Film review by Jason Day of Whatever Happened To Baby Jane, the thriller about two sisters who used to be movie stars but are now locked in an abusive relationship.
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Years after the two of them were stars, ‘Baby Jane’ Hudson (Bette Davis) and her paralysed sister Blanche (Joan Crawford) live alone in their Hollywood house. Jane is mentally and physically abusive toward Blanche, who in response indulges in passive aggressive displays of defence and poorly executed escapes. When a penniless pianist (Victor Buono) answers Jane’s newspaper ad to help score a musical comeback, both sisters see an opportunity to get away.
Review, by Jason Day
Now I’m usually the first one to kick off about pedants getting my goat, but one thing that annoys me about Whatever Happened To Baby Jane is a relatively tiny and meaningless point that no one else has probably thought much about or even noticed.
The character of Blanche Hudson, a film idol of the 1930’s but now a stay-at-home legend, earned a packet of money from her career. But she chose her home in what looks like a suburban LA street, rather than a movie star mansion away from the prying eyes of nosy neighbours like Anna Lee. Like most other Hollywood top dogs did then and still do now.
Bette Davis and Joan Crawford, both synonymous with old Hollywood fame, had been on a marathon of movie mediocrity in the later part of the 1950’s, when neither could pull decent scripts flies let alone audiences. I bet they didn’t worry about things like locations.
Canny producer/director Robert Aldrich revitalised both of their careers with this blockbuster smash, as camp as camp can be and all the more entertainingly quotable because of it.
It’s difficult to pull a camp off successfully without relying on garish colours, devastating witticisms and themed songs on the soundtrack. It’s also an attitude, or a viewpoint. Baby Jane has all of that and more.
From portly Victor Buono in a stand-out piece of supporting panto as a simpering pianist out to scam poor Baby Jane, to his cockney charlady mother/’sekitery’ (Marjorie Bennett) twittering away in the background about his ‘qualifiCAYTIONS’, there’s even a trippy trip to the beach for death and a mental breakdown. Its all grand and silly.
Such light-hearted moments are punctuated with a nasty seam of horror and human and animal cruelty. These scenes are too tame to shock audiences now but needless to say when Jane is about, lock up your budgie.
Of the human torment, Aldrich revels in showing us what a passive-aggressive woman and a depressed psychopath (both egotistical delusionists) get up to and how they end up after 20 years in the same house together. When all you have for distraction is booze, a live-out housekeeper and a neighbour asking questions over the hedge, you just have to sit back and let the fun and mayhem roll.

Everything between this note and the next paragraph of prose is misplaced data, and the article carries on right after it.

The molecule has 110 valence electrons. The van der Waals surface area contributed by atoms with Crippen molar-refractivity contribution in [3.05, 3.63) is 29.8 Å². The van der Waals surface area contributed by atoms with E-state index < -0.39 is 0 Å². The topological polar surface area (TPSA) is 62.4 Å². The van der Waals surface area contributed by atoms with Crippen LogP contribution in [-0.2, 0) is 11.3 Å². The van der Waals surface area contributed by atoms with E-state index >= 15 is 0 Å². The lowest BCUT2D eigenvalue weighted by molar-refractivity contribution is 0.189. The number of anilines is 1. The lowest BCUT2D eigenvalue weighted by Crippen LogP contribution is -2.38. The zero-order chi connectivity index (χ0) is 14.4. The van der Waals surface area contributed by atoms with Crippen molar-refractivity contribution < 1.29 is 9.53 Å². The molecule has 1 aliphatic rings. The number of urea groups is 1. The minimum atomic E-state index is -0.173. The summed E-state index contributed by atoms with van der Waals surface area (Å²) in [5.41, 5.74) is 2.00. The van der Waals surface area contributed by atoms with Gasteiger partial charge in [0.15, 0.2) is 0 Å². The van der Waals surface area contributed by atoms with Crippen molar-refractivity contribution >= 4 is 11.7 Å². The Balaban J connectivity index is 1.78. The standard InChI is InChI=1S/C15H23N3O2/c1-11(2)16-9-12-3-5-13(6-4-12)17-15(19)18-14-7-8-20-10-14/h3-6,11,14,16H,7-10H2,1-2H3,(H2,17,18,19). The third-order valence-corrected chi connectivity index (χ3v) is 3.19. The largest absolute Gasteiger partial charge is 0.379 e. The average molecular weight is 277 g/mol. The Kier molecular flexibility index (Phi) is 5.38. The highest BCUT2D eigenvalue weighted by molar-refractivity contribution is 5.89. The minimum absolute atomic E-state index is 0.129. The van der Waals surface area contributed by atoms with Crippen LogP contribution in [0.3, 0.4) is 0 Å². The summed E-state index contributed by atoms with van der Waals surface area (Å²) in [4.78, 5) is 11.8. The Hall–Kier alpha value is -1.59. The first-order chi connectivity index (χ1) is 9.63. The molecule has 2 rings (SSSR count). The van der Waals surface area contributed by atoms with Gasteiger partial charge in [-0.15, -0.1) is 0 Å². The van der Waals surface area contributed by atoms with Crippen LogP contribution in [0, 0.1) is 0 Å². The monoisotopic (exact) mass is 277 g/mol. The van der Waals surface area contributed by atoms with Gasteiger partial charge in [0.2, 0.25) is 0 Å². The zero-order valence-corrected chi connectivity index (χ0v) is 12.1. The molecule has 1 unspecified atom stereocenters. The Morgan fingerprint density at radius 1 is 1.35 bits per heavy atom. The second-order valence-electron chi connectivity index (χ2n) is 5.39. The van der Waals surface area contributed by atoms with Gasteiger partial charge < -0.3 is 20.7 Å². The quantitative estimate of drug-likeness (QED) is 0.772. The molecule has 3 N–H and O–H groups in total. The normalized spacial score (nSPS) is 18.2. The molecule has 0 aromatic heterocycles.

With Blanche’s pettiness (frantically ringing her buzzer when there is no emergency) and self absorption (indelicately droning on about her past successes to a woman who has experienced significant failures) and Jane neglecting her sister and later physically abusing her (she kicks her down the stairs. Davis quipped that this was the most fun she ever had with Crawford), there was never going to be a happy ending in the Motion Picture & Television Country House and Hospital.
At least it explains Jane’s walk. Lead footed or scuffing her slippers on the floor, a zombie has more life than this old broad. Or maybe Aldrich was just more interested in pushing the erstwhile rivals for effect. After all, the film is celluloid viciousness.
At this time, Hollywood’s horizons were shrinking as TV encroached on its turf (TV is omnipresent throughout the film, a foreboding apparatus), so if old time legends of Davis and Crawford’s stature are prepared to debase and abase themselves, why hold back?
Aldrich doesn’t and this film affords us a chance to see great stars down on their luck being given a quality shot at the big time again. By the end, it has a benevolent feel to it.
NB: Davis received a Best Actress Oscar nomination for this film. The fact Crawford didn’t kick-started the rollercoaster of fun chronicled in the TV series Feud.
Of the two actresses, Davis edges the better performance, keeping in with the tone of the whole movie. With her alabaster, clown-white face, she is unrestrained in her vulgar, childish evil. You expect her to say ner-ner-ne-ner-ner at the end of every sentence. Its more of an extended, creepy stand-up skit but ghoulishly amusing.
Crawford, with the ‘nicer’ character, has less to be flashy with but she gets across with panache and skill some quite complex thought processes and coping strategies as ways of manipulating and placating a very disturbed person. Doubly caged in the house and her wheelchair, she reels around in terror, shrieking abnormally.
Aldrich, Davis, writer Heller and some of the supporting cast re-teamed a year later for (in my opinion) the less successful Hush…Hush, Sweet Charlotte. Crawford, for reasons that have passed into movie legend, did not. Theatre star Tallulah Bankhead tried to copy the Baby Jane format with Die, Die My Darling!/Fanatic (1965)…and failed.
Davis’ real life daughter B.D. has a small role as neighbour Anna Lee’s daughter.
Cast & credits
Director: Robert Aldrich. 133 mins. Seven Arts/Associates & Aldrich.
Producer: Robert Aldrich.
Writer: Lukas Heller.
Camera: Ernest Haller.
Music: Frank De Vol
Sets: William Glasgow.
Bette Davis, Joan Crawford, Victor Buono, Anna Lee, Wesley Addy, Marjorie Bennett, Maidie Norman, Julie Allred, Ray Hudson, Ann Barton, Gina Gillespie.